Solitaire vs Halo Engagement Ring Comparison

Ah, the eternal comparison: the solitaire vs halo engagement ring. The much contested and hotly debated superior engagement ring style still isn’t clear. Brides seem torn between the two, with passionate feelings about either style. Some of our laid-back brides like both, and can’t decide between the two, leaving it up to their intended to choose the style with the instruction to “just make the diamond as big as humanly possible.” However many more of our brides are very opinionated on the topic, and we wanted to provide some input and consideration from this camp so that our undecided diamond-lovers get a better feel for which ring is more their style.

Solitaire vs Halo Engagement Ring

Tacori does halos and solitaires equally well – click the image to shop!

Solitaire Engagement Rings…

Solitaire vs Halo Engagement Ring

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In the solitaire vs halo engagement ring debate we first need to lay out what makes each style. A solitaire is a ring with ONE center stone – for today’s purposes we’re not discussing other non-halo engagement ring styles like three stone, bypass, or antique styles. So a solitaire is a single diamond, diamond alternative, or precious gem of any carat weight on any type of band.

Just because there’s one center stone doesn’t mean there’s one look. Solitaires can go modern with open-air, sculptural styles like some of our fun Gabriel settings. They can be alternative like a bezel-set raw diamond in unpolished yellow gold. They can be feminine with decorative carving on the band – flowers, vines, textured milgrain, etc. They can be on-trend like the current style of a big cushion cut perched on a delicate, diamond-studded rose gold band. Or they can be timeless, like a 6-prong Tiffany style solitaire on a sleek platinum band. There is a solitaire style for every bride.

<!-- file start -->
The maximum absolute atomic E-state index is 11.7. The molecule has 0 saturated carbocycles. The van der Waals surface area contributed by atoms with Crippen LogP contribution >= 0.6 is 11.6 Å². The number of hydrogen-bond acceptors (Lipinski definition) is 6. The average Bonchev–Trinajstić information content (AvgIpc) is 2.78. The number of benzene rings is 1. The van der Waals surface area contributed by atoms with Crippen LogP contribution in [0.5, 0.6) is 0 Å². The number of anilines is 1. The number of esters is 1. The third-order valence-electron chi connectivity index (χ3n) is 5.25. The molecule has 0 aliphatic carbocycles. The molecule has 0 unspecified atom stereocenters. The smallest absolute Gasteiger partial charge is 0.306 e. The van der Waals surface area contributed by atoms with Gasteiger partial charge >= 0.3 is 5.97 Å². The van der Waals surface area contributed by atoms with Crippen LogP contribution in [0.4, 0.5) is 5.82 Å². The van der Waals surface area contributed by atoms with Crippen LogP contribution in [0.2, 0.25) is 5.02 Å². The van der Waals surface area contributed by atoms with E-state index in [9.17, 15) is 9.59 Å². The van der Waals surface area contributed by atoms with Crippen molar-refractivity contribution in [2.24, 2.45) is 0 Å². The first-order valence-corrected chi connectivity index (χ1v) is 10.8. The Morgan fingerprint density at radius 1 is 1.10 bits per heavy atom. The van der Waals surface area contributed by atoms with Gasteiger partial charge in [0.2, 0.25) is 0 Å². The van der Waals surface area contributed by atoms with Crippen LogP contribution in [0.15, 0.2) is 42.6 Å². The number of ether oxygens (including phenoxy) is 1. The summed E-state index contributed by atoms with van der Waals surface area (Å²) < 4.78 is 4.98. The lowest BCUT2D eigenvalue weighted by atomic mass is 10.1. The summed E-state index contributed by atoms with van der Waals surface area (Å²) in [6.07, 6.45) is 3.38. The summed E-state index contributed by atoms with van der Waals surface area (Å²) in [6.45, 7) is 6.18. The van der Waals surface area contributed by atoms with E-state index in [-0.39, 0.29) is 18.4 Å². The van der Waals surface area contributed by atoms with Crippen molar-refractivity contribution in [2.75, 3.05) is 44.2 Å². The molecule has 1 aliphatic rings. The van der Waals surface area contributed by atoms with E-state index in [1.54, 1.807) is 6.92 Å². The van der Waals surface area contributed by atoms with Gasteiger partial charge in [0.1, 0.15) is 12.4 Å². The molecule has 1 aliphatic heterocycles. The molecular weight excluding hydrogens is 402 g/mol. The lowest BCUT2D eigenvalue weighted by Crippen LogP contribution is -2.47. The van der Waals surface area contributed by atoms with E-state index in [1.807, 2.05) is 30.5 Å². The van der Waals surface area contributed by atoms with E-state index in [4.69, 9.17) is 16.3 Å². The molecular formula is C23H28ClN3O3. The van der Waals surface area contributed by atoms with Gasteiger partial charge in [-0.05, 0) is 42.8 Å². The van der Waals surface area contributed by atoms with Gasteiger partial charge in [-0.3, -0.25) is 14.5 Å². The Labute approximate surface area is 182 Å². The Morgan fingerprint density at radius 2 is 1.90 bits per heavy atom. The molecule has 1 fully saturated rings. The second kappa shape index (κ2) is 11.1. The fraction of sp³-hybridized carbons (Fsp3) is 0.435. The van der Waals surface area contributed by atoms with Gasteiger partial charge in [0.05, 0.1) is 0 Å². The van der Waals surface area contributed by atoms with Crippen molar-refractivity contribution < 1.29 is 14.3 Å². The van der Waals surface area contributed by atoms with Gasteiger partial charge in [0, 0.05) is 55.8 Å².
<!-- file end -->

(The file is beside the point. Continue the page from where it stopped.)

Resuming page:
There’s only one common theme that unites the vast and varied world of solitaire engagement rings: the focus is all on the center stone. You know what that means, right? You need a rock you love. And you need one that you love to show off – all eyes are going to be on the center stone, so it comes with caveats. Let’s discuss a few:

Thinking of a diamond alternative? If you’re on a budget, popular options include a Cubic Zirconia or Moissanite center stone. You should read about these options before you start shopping, check out this post. One important thing to remember is that the larger you go with these alternatives, the easier it is to tell they’re not a real diamond.

This is sometimes a conflict for solitaire lovers because often to them, Bigger = Better. But! It’s not all about the Carat weight! The right diamond for you balances each of the 4 C’s, which all work synergistically to make a beautiful diamond. And it balances the best grades for each of them with your budget – so you get the best deal on a diamond (see exactly how to do that here.) There’s no joy in a big diamond with poor clarity so it looks cloudy, strong color so it looks too yellow or brown, or a bad cut grade that dulls its sparkle. If you want to go BIG and you want a precious gem – but a diamond isn’t in the budget – look to the rainbow.